A briefing paper
by the British Royal United Services Institute includes interviews with several Taliban members who were close to Mullah Omar. One was a former minister in the Taliban government. Those interviewed thought that a negotiated settlement to the Afghan conflict was possible.
Up until now the Taliban have insisted that withdrawal of all foreign troops was a condition of any peace deal. However this group said that the Taliban were prepared to work with the U.S. and negotiate both long-term security arrangements and even the continuation of the presence of U.S. troops in some form. However, there are a number of conditions that are laid down.
The Taliban will refuse to negotiate with President Karzai or his administration. This obviously presents a huge problem for the U.S. since it recognizes the Karzai government as the legitimate government of Afghanistan even though they might agree with the Taliban when they complain the Karzai government is weak and corrupt!
The Taliban are willing to break all links with Al Qaeda
and even help secure Afghanistan against Al Qaeda infiltration. They are also open to certain reforms. The Taliban wish to stop all attacks on teachers and health-care workers. They would also agree to introduce mathematics and sciences in both religious and other schools. However, they would not agree to co-education of sexes. They also admitted that Taliban policies needed to be altered in the light of changing forces in modern Afghan society. The Taliban clearly want the deal to return them to a position of prominence in Afghanistan. U.S. officials so far have not commented upon the paper.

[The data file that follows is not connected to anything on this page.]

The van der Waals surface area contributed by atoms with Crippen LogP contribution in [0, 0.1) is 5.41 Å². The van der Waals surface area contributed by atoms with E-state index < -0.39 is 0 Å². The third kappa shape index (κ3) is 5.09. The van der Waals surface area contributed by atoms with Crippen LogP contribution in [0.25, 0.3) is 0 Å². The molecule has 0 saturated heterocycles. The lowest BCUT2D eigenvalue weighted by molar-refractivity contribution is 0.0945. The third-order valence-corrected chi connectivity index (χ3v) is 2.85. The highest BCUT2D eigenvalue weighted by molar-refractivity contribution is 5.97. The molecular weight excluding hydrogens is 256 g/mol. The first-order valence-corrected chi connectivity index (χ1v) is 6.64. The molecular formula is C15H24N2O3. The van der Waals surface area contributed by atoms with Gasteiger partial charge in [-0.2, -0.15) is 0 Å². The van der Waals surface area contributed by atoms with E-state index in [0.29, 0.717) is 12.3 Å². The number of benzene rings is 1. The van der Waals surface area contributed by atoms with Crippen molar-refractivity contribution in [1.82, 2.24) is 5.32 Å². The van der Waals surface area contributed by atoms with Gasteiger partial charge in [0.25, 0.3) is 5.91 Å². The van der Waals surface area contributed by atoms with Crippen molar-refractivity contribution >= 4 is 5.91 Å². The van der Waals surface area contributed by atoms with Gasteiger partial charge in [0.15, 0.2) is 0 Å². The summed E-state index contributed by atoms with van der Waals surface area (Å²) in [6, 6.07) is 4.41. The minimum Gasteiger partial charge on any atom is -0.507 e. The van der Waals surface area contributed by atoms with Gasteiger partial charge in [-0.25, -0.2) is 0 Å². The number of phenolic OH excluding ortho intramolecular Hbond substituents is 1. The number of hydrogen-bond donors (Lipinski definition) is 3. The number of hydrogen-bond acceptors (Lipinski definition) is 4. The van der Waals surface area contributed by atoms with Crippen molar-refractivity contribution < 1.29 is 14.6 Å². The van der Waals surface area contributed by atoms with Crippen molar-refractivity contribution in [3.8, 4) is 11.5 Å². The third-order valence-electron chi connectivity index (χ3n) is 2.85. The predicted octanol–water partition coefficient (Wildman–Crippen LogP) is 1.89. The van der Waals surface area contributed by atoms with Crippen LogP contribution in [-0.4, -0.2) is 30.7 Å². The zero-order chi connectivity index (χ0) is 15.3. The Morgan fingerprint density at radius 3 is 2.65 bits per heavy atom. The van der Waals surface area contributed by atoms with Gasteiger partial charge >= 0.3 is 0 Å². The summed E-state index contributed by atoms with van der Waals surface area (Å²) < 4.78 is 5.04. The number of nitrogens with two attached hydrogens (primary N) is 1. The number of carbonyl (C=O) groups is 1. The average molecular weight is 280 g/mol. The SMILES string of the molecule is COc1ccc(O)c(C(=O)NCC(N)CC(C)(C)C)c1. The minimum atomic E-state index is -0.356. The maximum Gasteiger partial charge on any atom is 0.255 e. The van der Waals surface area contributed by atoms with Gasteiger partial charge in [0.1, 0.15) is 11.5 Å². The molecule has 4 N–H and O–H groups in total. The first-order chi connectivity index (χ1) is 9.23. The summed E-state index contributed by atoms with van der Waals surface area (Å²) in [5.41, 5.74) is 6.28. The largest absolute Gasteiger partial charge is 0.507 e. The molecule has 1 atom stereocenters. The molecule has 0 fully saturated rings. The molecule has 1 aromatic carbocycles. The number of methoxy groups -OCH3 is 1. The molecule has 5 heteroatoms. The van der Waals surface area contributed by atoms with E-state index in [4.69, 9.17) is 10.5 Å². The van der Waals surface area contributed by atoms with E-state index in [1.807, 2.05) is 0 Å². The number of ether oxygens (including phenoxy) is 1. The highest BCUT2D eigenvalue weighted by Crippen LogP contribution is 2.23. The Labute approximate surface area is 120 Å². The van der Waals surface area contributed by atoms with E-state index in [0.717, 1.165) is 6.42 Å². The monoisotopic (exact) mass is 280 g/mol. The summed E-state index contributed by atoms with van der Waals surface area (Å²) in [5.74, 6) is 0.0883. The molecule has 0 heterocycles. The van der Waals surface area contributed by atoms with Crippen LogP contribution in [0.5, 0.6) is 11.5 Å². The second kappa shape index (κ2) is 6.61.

The paper points out t
hat those interviewed are just one faction of the Taliban and any agreement would require the approval of Mullah Omar:
The unwavering consensus amongst our interviewees was that for an agreement to hold, it would ultimately require approval by Mullah Mohammad Omar.Therefore, our focus was trained mainly on the Quetta Shura and its leadership structure..our assessment is that the interlocutors we spoke to present the views of the moderate wing of the Taliban leadership, centred on the PoliticalCommission. We have less confidence in the extent to which these views may be attributed to the more hard-line section of the Talibancentred on the Military Commission.
Even if there were an agreement between this faction and the U.S. clearly it might not receive the endorsement of the leader and perhaps the Taliban might be split on any agreement. There are also other insurgents in Afghanistan than this particular group of Taliban. Even so, if any agreement were made with these Taliban no doubt the level of insurgency would be much less and other groups might be forced to stop fighting as well.